“Release us”

“Speak for us!”

“Set us free!”

The words of the M Press of Ire are not my words. They could never be my words. Foundered words, they are, rescued from the beach, and dragged from the high tide mark with its sea weed, carapace, charred wood, old rusted iron, and bright bones of long dead animals polished by the relentless action of wind, sea and sand.

One Small Corner

One Small Corner
A Kingsbrae Chronicle

is available at the following link:
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Introduction to One Small Corner

I think of my creative writing in terms of visual, verbal photos. I create snapshots in words and these snapshots come from everywhere that I have been. For me, they are precious moments caught and frozen forever in the camera of the poet’s eye. Visual and verbal, they illustrate the life I have lived and the things I have seen. These are the phenomena on which my artistic life is founded.

I am not a philosopher by any means, but I have over time developed an artistic philosophy. It started a long time ago at Wycliffe College with my A level studies of French existentialism and continued later in the Graduate School at the University of Toronto, where I studied the origins of existentialism as they are expounded in phenomenology. Both these movements have influenced my life and my writing. Bakhtin’s chronotopos: “Man’s dialog with his time and place” has also been a great influence on my creative thinking. My art is indeed my dialog with my time, my place, and the people who inhabit them.

One Small Corner is the record of my stay at the KIRA Residence in St. Andrews-by-the-sea, New Brunswick, Canada. I was selected to be the only poet in the first cohort of Resident Artists and during the month of June, 2017, I was able to work full-time on this collection.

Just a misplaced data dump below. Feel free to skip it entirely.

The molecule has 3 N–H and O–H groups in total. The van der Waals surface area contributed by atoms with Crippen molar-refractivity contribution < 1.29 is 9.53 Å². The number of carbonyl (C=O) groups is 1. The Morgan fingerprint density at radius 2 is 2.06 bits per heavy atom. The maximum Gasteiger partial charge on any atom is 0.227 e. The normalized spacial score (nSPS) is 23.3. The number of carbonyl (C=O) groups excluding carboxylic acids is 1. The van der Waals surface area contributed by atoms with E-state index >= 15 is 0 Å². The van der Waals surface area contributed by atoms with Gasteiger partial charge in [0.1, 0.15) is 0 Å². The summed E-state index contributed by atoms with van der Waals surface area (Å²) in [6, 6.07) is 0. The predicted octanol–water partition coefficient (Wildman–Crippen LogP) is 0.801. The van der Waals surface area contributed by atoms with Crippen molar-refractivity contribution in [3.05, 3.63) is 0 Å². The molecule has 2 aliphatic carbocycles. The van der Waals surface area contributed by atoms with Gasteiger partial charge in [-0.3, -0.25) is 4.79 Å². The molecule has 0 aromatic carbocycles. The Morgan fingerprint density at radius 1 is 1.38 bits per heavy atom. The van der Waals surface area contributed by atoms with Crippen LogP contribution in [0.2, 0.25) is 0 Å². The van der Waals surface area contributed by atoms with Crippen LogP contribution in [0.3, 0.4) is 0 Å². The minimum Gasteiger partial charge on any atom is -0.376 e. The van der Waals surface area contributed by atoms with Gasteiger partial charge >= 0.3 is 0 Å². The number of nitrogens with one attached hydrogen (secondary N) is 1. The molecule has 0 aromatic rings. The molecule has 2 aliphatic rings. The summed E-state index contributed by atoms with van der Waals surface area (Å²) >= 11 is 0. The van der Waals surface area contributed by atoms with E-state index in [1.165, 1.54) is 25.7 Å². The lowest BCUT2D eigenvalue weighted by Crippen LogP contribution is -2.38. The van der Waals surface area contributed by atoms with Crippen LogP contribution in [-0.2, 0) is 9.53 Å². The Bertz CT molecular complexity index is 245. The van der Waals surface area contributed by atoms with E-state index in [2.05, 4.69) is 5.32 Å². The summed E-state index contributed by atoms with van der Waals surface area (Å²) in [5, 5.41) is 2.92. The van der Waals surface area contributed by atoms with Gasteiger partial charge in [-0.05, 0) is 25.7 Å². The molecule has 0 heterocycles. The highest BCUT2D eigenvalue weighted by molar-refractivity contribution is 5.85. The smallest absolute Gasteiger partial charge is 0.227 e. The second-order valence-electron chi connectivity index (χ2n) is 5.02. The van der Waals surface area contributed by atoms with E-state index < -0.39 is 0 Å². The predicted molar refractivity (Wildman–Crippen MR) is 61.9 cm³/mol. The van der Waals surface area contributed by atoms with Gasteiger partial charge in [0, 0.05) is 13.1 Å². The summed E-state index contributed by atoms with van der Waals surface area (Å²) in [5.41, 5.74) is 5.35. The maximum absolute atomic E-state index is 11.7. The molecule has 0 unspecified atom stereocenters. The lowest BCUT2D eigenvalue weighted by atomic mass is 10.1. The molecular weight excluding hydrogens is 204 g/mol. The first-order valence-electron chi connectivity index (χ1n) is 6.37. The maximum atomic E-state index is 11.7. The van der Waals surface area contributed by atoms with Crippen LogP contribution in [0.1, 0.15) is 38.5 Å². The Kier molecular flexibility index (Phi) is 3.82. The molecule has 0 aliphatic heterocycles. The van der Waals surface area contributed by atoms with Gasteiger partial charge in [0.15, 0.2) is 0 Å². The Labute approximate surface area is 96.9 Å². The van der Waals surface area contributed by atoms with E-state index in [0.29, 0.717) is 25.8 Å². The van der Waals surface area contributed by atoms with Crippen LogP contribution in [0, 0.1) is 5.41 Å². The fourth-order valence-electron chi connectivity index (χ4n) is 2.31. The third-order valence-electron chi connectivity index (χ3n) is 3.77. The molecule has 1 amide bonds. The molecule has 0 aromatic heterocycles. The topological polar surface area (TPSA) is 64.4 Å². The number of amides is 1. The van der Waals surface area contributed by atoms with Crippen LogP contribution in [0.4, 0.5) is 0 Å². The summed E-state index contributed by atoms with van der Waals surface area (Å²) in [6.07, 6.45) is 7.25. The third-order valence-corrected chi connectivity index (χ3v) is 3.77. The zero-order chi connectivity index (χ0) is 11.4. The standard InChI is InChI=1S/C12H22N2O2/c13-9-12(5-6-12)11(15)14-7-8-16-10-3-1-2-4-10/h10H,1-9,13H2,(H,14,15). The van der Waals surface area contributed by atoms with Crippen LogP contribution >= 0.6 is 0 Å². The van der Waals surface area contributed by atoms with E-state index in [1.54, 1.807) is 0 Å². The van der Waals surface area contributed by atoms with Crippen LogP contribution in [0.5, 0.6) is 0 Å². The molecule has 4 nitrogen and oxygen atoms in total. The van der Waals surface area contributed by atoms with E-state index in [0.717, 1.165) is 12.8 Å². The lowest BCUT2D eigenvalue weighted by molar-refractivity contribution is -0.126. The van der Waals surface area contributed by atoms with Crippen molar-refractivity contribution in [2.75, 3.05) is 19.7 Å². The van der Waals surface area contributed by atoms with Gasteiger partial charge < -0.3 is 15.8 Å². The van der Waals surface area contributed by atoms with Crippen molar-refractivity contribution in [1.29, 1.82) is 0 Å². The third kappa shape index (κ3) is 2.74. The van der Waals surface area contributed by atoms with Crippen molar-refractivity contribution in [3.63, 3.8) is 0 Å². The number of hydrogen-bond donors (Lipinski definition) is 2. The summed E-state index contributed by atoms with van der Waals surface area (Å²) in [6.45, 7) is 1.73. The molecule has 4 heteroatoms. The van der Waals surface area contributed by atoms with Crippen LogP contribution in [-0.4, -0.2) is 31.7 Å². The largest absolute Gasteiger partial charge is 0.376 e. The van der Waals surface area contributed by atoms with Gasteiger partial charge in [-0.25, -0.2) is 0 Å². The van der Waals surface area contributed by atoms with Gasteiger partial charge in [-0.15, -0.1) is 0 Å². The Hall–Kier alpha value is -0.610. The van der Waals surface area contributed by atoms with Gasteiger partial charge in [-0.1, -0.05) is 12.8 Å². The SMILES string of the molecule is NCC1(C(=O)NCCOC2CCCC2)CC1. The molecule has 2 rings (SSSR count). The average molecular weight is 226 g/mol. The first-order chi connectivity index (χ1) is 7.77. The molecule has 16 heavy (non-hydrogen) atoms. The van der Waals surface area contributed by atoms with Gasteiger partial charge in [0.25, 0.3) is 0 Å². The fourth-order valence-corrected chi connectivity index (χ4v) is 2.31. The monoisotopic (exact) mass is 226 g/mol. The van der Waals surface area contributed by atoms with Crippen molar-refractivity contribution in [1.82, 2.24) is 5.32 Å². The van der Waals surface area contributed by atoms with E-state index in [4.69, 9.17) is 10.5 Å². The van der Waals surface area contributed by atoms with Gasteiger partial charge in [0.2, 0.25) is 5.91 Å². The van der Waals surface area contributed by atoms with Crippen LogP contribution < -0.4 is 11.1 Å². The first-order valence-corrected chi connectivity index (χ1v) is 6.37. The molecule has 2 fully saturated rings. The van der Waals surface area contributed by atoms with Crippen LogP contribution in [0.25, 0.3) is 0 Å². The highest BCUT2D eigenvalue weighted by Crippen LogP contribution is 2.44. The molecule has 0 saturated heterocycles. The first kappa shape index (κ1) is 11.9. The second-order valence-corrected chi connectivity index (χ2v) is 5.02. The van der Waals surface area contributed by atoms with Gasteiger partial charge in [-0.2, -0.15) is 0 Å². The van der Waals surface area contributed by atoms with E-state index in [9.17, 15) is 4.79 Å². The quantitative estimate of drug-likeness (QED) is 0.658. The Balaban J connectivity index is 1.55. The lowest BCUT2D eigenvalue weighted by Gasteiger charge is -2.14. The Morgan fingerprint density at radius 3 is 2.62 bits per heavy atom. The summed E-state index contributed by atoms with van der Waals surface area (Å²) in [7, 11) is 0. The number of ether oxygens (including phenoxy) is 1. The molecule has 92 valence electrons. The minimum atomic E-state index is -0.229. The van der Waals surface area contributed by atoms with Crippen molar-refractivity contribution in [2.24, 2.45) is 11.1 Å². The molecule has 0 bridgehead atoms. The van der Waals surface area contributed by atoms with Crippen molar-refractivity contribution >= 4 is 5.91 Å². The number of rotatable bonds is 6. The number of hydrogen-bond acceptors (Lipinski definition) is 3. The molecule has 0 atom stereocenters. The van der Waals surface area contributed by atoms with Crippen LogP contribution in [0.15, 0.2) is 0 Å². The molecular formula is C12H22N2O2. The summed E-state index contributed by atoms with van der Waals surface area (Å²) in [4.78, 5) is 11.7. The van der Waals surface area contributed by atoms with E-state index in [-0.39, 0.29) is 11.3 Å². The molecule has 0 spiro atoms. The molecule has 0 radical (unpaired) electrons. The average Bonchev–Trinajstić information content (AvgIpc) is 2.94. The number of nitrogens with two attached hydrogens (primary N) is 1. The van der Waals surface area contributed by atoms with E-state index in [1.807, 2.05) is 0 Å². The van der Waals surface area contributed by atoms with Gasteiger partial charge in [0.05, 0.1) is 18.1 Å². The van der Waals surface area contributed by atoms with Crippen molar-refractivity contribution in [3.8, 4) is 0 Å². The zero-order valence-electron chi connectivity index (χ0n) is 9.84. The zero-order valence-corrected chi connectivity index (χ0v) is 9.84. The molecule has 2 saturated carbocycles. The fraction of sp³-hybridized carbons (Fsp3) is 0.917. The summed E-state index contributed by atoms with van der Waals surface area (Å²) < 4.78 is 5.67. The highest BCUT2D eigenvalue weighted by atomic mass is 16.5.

Finisterre

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Finisterre

Nothing left now but this pain in my heart.
It makes me think about ageing, growing old,
that unstoppable process of the body’s slow,
inevitable breaking down from all to nothing.

I should probably go to the doctor, but what
can she, will she do? She can’t stop the hands
on my body clock and lop ten or twenty years
from my life. Nor can her pills, lotions, potions

gift me with the long-sought magic of the Fountain
of Youth. The truth, unwelcome as it is, is that
the day I was born I took my first steps on the path
to death, my own death, an inescapable law

that tells me that body and spirit will be forced
apart, that the flesh will wither and perish,
and that the person the world and I know as
me will no longer be able to hold together.